5 things you might not know about Australia (and Australians)

As an Australian living abroad, I am constantly amazed at how little the rest of the world knows about our not-so-little country. Here are five of my favourite tid-bits.
  1. Australia is really, really big.

    In land area, Australia is the sixth largest nation after Russia, Canada, China, the United States of America and Brazil. The mainland is the largest island on Earth. The largest State, Western Australia, is about the same size as Western Europe.

    Ergo, there is not much excuse for not being able to find Australia on a map. Click here for a laugh. Or a cringe.

  2. Australia is really, really empty.

    Australia is the driest inhabited continent on the planet. As such, very few people live in the driest parts - in the centre of the country. The result is that this country, only slightly smaller than the 48 mainland states of America, has (at the date of this entry) about 20 million people (compared to almost 300 million in the US). 70% of these people live in the 10 largest Australian cities, almost all of which are located on the coastline.

    This is particularly important for my American readers to read: if you meet an Australian, the odds are that they will have come from quite a large, developed city. You can safely assume they are accustomed to all of the modern conveniences - such as electricity - as you are!

  3. Australia is full of dangerous creatures ... or not?

    Crocodiles are everywhere - why else would we need a crocodile hunter, eh? Australia has 7 of the world's 10 most poisonous snakes, right? Maybe. And spiders ... big and dangerous. Or just big?

    The reality is far less exotic. Between 1980 and 1990, more people died from lightning strike (19 people) than shark attack (11). In fact, during that time, more people died from bee stings (20) than died from shark attacks, crocodile attacks and spider bites combined. In fact, there have been no confirmed deaths in Australia from a spider bite since 1979.

    1990 was a while ago, but I am pretty certain things have gotten better on this front, not worse.

    This is particularly important for my English readers to read: if you come to Australia, the odds of you getting killed by a spider, snake or shark are damn low ... but I can't make any promises!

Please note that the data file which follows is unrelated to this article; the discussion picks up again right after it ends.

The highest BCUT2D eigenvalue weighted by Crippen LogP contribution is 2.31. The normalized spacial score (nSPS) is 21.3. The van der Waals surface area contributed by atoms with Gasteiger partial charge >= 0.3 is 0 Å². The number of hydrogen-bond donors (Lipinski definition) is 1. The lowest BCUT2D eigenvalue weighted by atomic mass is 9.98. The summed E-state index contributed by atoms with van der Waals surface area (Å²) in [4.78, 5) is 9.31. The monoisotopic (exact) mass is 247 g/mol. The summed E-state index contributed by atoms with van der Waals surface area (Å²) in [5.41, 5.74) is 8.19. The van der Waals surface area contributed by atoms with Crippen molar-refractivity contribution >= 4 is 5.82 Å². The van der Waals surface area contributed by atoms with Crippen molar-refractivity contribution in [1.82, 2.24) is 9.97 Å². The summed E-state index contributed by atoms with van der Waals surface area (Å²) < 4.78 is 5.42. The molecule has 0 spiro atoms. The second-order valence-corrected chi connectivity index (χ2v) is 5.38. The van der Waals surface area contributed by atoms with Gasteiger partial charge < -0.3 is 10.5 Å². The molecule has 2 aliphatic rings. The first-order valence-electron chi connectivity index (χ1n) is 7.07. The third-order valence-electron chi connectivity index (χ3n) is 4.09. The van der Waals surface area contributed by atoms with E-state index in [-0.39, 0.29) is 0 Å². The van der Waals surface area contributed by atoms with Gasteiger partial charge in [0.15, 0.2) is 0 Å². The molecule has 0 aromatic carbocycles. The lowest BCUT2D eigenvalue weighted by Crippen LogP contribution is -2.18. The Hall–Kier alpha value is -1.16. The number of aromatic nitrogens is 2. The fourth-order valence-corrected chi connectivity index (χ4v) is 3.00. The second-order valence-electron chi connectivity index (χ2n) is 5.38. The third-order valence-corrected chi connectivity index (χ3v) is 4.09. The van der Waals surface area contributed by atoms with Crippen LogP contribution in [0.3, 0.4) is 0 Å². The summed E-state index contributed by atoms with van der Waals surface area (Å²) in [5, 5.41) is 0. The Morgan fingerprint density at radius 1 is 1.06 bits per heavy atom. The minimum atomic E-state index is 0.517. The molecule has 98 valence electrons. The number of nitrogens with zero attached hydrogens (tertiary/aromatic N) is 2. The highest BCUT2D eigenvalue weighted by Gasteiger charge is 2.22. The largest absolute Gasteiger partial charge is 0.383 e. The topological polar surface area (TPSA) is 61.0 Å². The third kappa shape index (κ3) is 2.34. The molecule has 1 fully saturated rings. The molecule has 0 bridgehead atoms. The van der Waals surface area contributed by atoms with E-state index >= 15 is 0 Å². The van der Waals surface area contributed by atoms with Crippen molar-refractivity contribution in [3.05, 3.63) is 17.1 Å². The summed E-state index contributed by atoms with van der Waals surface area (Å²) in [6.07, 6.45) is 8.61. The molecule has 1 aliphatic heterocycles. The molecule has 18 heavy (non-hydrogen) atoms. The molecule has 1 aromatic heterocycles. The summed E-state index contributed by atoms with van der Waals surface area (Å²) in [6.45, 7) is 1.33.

4. Australians are good at more than just sport!

    This is a very British thing to say. Australians are capable in many arenas, not just those involving a ball. The black box flight recorder, the Utility vehicle (or Ute, in Australian parlances), differential gears (or diff, as used in all cars), pre-paid postage and the first feature-length film all came out of Australia. Medically, Australians have contibuted to the world the bionic ear, the development of penicillin into a usable drug (as opposed to its accidental discovery, of course), the electronic pacemaker and, my favourite, the cure to 80% of all stomach ulcers by using anti-biotics by discovering the bacteria that cause them.

    12 Australians have won the Nobel Prize.

    Then there are the arts. Nicole Kidman, Russell Crowe, Hugh Jackman, Naomi Watts and Geoffrey Rush are instantly recognisable. Looking to the past, so is Errol Flynn. Behind the camera are the likes of Peter Wier and Baz Luhrmann. At the awards ceremonies, you will see several top-notch celebreties draped in Richard Tyler creations. US TV is peppered with Australians - witness House(Jesse Spencer), Without a Trace (Anthony LaPaglia) and Nip/Tuc (Julian McMahon). Musically, AC/DC and INXS were as big as they came. More recently Jet, Silverchair, Savage Garden, Natalie Imbruglia and Kylie have done their bit.

    But all of these examples probably won't impress the Poms. But what about Tom Keneally - author of Schindler's Ark which, when put to film by Stephen Spielberg, became Schindler's List. The English have had to endure far more of Germaine Greer (pioneering feminist, god bless) than Australians have and the London Sunday Times Writer of the Year 2000 award went Robert Hughes, to go with his numerous American awards.

    And who painted the Queen's portrait last year (2005)? None other than our own Rolf Harris. Many Australian artists have been recognised in Britain, notably Sir William Dobell, Sir Russell Drysdale, Sir Sidney Nolan and Sir Arthur Streeton. Ken Done was probably more of an American-80's thing but I should mention him as a patriotic Australian in any case.

    Have I made my point?

  5. Australians are hard workers

    It seems that relaxed nature of many Australians has led to the false notion that they are not hard workers. In 2004, Australian's ranked third in a list of average hours worked each year amongst OECD countries behind New Zealand (1) and the US (2) and ahead of Japan (5), Britain (8) and Germany (12).

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